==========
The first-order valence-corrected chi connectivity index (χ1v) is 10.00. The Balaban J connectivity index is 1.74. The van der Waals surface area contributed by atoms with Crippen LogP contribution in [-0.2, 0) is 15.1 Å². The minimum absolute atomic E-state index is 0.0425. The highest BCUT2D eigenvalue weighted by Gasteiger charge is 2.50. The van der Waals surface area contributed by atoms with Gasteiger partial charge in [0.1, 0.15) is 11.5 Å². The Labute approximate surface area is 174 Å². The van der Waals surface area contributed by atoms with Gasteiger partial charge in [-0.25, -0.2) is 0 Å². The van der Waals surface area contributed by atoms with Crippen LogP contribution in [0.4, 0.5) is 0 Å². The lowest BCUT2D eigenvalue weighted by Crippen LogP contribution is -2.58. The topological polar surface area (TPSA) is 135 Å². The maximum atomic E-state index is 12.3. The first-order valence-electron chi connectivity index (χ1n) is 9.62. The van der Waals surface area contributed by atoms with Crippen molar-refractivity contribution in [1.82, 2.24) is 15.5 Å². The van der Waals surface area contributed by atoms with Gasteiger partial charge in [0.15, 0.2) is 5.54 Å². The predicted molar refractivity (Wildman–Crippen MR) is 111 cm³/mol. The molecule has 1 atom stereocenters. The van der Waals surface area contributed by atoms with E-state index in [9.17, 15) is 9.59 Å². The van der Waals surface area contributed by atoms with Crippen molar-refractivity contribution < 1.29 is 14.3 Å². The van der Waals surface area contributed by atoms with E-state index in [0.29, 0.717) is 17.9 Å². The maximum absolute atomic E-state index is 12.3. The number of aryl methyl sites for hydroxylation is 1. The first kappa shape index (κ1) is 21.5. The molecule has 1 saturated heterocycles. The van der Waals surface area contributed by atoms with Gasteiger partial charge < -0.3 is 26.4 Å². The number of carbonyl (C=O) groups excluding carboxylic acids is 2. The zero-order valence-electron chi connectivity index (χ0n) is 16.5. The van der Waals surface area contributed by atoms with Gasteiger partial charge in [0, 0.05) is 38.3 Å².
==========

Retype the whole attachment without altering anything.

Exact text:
The first-order valence-corrected chi connectivity index (χ1v) is 10.00. The Balaban J connectivity index is 1.74. The van der Waals surface area contributed by atoms with Crippen LogP contribution in [-0.2, 0) is 15.1 Å². The minimum absolute atomic E-state index is 0.0425. The highest BCUT2D eigenvalue weighted by Gasteiger charge is 2.50. The van der Waals surface area contributed by atoms with Gasteiger partial charge in [0.1, 0.15) is 11.5 Å². The Labute approximate surface area is 174 Å². The van der Waals surface area contributed by atoms with Gasteiger partial charge in [-0.25, -0.2) is 0 Å². The van der Waals surface area contributed by atoms with Crippen LogP contribution in [0.4, 0.5) is 0 Å². The lowest BCUT2D eigenvalue weighted by Crippen LogP contribution is -2.58. The topological polar surface area (TPSA) is 135 Å². The maximum atomic E-state index is 12.3. The first-order valence-electron chi connectivity index (χ1n) is 9.62. The van der Waals surface area contributed by atoms with Crippen molar-refractivity contribution in [1.82, 2.24) is 15.5 Å². The van der Waals surface area contributed by atoms with Gasteiger partial charge in [0.15, 0.2) is 5.54 Å². The predicted molar refractivity (Wildman–Crippen MR) is 111 cm³/mol. The molecule has 1 atom stereocenters. The van der Waals surface area contributed by atoms with E-state index in [9.17, 15) is 9.59 Å². The van der Waals surface area contributed by atoms with Crippen molar-refractivity contribution < 1.29 is 14.3 Å². The van der Waals surface area contributed by atoms with E-state index in [0.29, 0.717) is 17.9 Å². The maximum absolute atomic E-state index is 12.3. The number of aryl methyl sites for hydroxylation is 1. The first kappa shape index (κ1) is 21.5. The molecule has 1 saturated heterocycles. The van der Waals surface area contributed by atoms with Gasteiger partial charge < -0.3 is 26.4 Å². The number of carbonyl (C=O) groups excluding carboxylic acids is 2. The zero-order valence-electron chi connectivity index (χ0n) is 16.5. The van der Waals surface area contributed by atoms with Gasteiger partial charge in [0, 0.05) is 38.3 Å².